Today in hockey history, a team wins a lot of games (relatively), a legend displays his longevity, a player tragically dies in the middle of a season but his name lives on, a player scores more goals in a couple of minutes than John Scott has scored in his entire career, a journeyman makes his way around the league with success, and a great player finds himself going against jerseys that represented his team for the first time in 22 years.
February 21, 1920 – The Ottawa Senators set a new NHL record for most wins by a team in one season at a whopping 14 wins, setting the mark in a 5-3 win over (yup) the Leafs. A record that, as far as the Blue Jackets are concerned, is still the record, one that will never be broken.
February 21, 1970 – Gordie Howe picked up an assist in a 7-5 win at (yup) Toronto to become the first (and only, if I’m not mistaken) player in NHL history to score 50 or more points in a season 21 times! He’s also pretty much the only player to have played in 21 or more seasons (he’d pick up 50 points the next year, too). For comparison, the ageless wonder Teemu Selanne has just twelve 50-point seasons.
February 21, 1974 – Sabres Defenseman Tim Horton died in an automobile accident in Ontario. Horton, was a six-time NHL All Star, and was playing in his 22nd season, most of which with the Leafs, at the time of the accident, and he had acquired 1,611 penalty minutes. He was also a businessman that co-founded a fast food restaurant that still lives on today, and we’ve come to know it as “Tim Hortons.” Makes sense.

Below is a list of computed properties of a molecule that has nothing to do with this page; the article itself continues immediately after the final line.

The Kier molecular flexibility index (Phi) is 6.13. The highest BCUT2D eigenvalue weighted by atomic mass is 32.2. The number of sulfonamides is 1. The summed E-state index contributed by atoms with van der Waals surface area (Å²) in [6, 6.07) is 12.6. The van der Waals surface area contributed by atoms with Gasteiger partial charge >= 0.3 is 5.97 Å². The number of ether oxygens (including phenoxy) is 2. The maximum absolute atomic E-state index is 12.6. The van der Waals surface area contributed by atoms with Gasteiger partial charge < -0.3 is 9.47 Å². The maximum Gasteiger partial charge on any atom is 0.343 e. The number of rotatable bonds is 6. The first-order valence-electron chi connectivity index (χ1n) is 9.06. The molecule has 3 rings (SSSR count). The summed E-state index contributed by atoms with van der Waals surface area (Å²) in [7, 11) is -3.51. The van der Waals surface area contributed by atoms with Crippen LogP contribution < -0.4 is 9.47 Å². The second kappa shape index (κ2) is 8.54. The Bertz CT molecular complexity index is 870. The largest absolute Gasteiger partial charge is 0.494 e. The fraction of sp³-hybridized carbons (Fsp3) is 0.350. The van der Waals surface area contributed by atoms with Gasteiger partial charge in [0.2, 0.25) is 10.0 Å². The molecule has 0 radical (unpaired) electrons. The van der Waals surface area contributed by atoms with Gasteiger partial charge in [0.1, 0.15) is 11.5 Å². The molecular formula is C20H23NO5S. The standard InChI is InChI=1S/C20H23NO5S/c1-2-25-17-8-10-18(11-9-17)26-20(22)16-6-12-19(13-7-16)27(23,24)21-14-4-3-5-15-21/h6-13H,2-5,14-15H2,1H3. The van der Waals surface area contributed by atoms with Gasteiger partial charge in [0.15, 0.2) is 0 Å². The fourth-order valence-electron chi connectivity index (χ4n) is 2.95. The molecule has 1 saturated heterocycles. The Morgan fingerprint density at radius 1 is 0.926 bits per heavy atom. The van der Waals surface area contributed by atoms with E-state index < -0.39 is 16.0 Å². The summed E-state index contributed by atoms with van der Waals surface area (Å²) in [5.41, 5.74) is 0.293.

February 21, 1981 – Rangers’ Don Maloney scored three goals in a span of 150 seconds, a natural hat trick, to lead his team to a 6-4 win over the capitals. Some players don’t even score three goals in their entire career.
February 21, 1999 – Ray Sheppard scored his 20th goal of the season for the Hurricanes (in a 4-1 win over the Islanders), making him the first player in NHL history to score 20 or more goals in a season for six different teams. He scored 20 goals with (in order) the Sabres, Rangers, Red Wings, Sharks, Panthers, and Hurricanes. Apparently he’s a really good golfer too, which would have made him a perfect fit for the [insert struggling team you hate here].
February 21, 2001 – After playing many games against 29 teams in the NHL, Colorado defenseman Ray Bourque played against his former team, the Boston Bruins, for the first time in his 22-year NHL career, picking up two assists in a 8-2 Avalanche home win. He would play his first and only game in Boston as a member of the visiting team a month later on March 24.
Source: Hockey Hall of Fame